6. Barcellos LF, Kamdar BB, Ramsay PP, et al. Clustering of autoimmune diseases in families with a high-risk for multiple sclerosis: a descriptive study. Lancet Neurol. 2006; 5(11): 924–931, doi: 10.1016/S1474-4422(06)70552-X, indexed in Pubmed: 17052659.
  7. Roshanisefat H, Bahmanyar S, Hillert J, et al. Shared genetic factors may not explain the raised risk of comorbid inflammatory diseases in multiple sclerosis. Mult Scler. 2012; 18(10): 1430–1436, doi: 10.1177/1352458512438240, indexed in Pubmed: 22419672.
  8. Disanto G, Ramagopalan SV. Multiple sclerosis and co-morbid autoimmune disease: the final nail in the coffin? Mult Scler. 2012; 18(10): 1370–1371, doi: 10.1177/1352458512440833, indexed in Pubmed: 23014625.
  9. Danikowski KM, Jayaraman S, Prabhakar BS. Regulatory T cells in multiple sclerosis and myasthenia gravis. J Neuroinflammation. 2017; 14(1): 117, doi: 10.1186/s12974-017-0892-8, indexed in Pubmed: 28599652.
  10. Sahraian MA, Owji M, Naser Moghadasi A. Concomitant multiple sclerosis and another autoimmune disease: Does the clinical course change? Clin Neurol Neurosurg. 2016; 150: 92–95, doi: 10.1016/j.clineuro.2016.09.003, indexed in Pubmed: 27614222.
  11. Ramos-Casals M, Perez-Alvarez R, Diaz-Lagares C, et al. BIOGEAS Study Group. Autoimmune diseases induced by biological agents: a double-edged sword? Autoimmun Rev. 2010; 9(3): 188–193, doi: 10.1016/j.autrev.2009.10.003, indexed in Pubmed: 19854301.
  12. Ramos-Casals M, Brito-Zerón P, Soto MJ, et al. Autoimmune diseases induced by TNF-targeted therapies. Best Pract Res Clin Rheumatol. 2008; 22(5): 847–861, doi: 10.1016/j.berh.2008.09.008, indexed in Pubmed: 19028367.
  13. Perez-Alvarez R, Pérez-de-Lis M, Ramos-Casals M, et al. BIOGEAS study group. Biologics-induced autoimmune diseases. Curr Opin Rheumatol. 2013; 25(1): 56–64, doi: 10.1097/BOR.0b013e32835b1366, indexed in Pubmed: 23114587.
  14. Zéphir H, Gower-Rousseau C, Salleron J, et al. CFSEP, GETAID and EPIMAD Groups. Milder multiple sclerosis course in patients with concomitant inflammatory bowel disease. Mult Scler. 2014; 20(8): 1135–1139, doi: 10.1177/1352458513515081, indexed in Pubmed: 24326672.
  15. Goworek M, Madej A, Suwała S. The prevalence of autoimmune diseases in patients with type 1 diabetes and in their relatives. Diabet Klin. 2013; 2(1): 9–13.
  16. Hemminki K, Li X, Sundquist J, et al. Risk for multiple sclerosis in relatives and spouses of patients diagnosed with autoimmune and related conditions. Neurogenetics. 2009; 10(1): 5–11, doi: 10.1007/s10048-008-0156-y, indexed in Pubmed: 18843511.
  17. Ulff-Møller CJ, Simonsen J, Kyvik KO, et al. Family history of systemic lupus erythematosus and risk of autoimmune disease: Nationwide Cohort Study in Denmark 1977-2013. Rheumatology (Oxford). 2017; 56(6): 957–964, doi: 10.1093/rheumatology/kex005, indexed in Pubmed: 28339674.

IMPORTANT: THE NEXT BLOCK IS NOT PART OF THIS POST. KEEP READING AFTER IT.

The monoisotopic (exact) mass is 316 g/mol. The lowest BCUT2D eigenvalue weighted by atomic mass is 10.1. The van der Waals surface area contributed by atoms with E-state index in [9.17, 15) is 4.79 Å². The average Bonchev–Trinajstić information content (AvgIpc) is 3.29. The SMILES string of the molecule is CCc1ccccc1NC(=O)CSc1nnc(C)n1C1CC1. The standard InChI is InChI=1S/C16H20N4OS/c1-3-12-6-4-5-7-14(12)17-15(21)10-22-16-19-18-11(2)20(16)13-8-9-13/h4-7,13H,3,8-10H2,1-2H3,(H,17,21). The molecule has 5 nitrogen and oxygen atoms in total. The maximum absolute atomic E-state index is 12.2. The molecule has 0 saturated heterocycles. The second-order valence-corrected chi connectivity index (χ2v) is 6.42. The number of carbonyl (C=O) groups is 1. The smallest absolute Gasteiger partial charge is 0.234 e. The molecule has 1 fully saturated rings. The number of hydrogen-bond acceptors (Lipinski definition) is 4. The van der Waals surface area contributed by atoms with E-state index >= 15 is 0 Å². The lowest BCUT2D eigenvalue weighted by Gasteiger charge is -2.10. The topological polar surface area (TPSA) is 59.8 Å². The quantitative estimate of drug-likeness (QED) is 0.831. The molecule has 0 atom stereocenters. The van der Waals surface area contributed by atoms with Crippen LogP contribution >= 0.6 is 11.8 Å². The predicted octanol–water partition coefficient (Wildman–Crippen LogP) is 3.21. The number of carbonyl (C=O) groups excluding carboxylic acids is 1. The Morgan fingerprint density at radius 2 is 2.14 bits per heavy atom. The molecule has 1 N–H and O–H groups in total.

18. Fanouriakis A, Mastorodemos V, Pamfil C, et al. Coexistence of systemic lupus erythematosus and multiple sclerosis: prevalence, clinical characteristics, and natural history. Semin Arthritis Rheum. 2014; 43(6): 751–758, doi: 10.1016/j.semarthrit.2013.11.007, indexed in Pubmed: 24332007.
  19. Loftus EV, Harewood GC, Loftus CG, et al. PSC-IBD: a unique form of inflammatory bowel disease associated with primary sclerosing cholangitis. Gut. 2005; 54(1): 91–96, doi: 10.1136/gut.2004.046615, indexed in Pubmed: 15591511.
  20. Yamamoto-Furusho J. Innate immunity in inflammatory bowel disease. World Gastroenterol. 2007; 13(42): 5577, doi: 10.3748/wjg.v13.i42.5577.
  21. Wraith DC, Nicholson LB. The adaptive immune system in diseases of the central nervous system. J Clin Invest. 2012; 122(4): 1172–1179, doi: 10.1172/JCI58648, indexed in Pubmed: 22466659.
  22. Hedegaard CJ, Krakauer M, Bendtzen K, et al. T helper cell type 1 (Th1), Th2 and Th17 responses to myelin basic protein and disease activity in multiple sclerosis. Immunology. 2008; 125(2): 161–169, doi: 10.1111/j.1365-2567.2008.02837.x, indexed in Pubmed: 18397264.
  23. Fontoura P, Garren H, Steinman L. Antigen-specific therapies in multiple sclerosis: going beyond proteins and peptides. Int Rev Immunol. 2005; 24(5-6): 415–446, doi: 10.1080/08830180500379655, indexed in Pubmed: 16318989.
  24. Bernard CC, Johns TG, Slavin A, et al. Myelin oligodendrocyte glycoprotein: a novel candidate autoantigen in multiple sclerosis. J Mol Med (Berl). 1997; 75(2): 77–88, doi: 10.1007/s001090050092, indexed in Pubmed: 9083925.
  25. Bar-Or A, Vollmer T, Antel J, et al. Induction of antigen-specific tolerance in multiple sclerosis after immunization with DNA encoding myelin basic protein in a randomized, placebo-controlled phase 1/2 trial. Arch Neurol. 2007; 64(10): 1407–1415, doi: 10.1001/archneur.64.10.nct70002, indexed in Pubmed: 17698695.
  26. Garren H, Garren H, Robinson WH, et al. BHT-3009 Study Group. A DNA vaccine for multiple sclerosis. Expert Opin Biol Ther. 2008; 8(10): 1539–1550, doi: 10.1517/14712598.8.10.1539, indexed in Pubmed: 18774921.
  27. Van der Aa A, Hellings N, Medaer R, et al. T cell vaccination in multiple sclerosis patients with autologous CSF-derived activated T cells: results from a pilot study. Clin Exp Immunol. 2003; 131(1): 155–168, doi: 10.1046/j.1365-2249.2003.02019.x, indexed in Pubmed: 12519400.
  28. Weiner HL. A shift from adaptive to innate immunity: a potential mechanism of disease progression in multiple sclerosis. J Neurol. 2008; 255 Suppl 1: 3–11, doi: 10.1007/s00415-008-1002-8, indexed in Pubmed: 18317671.



Neurologia i Neurochirurgia Polska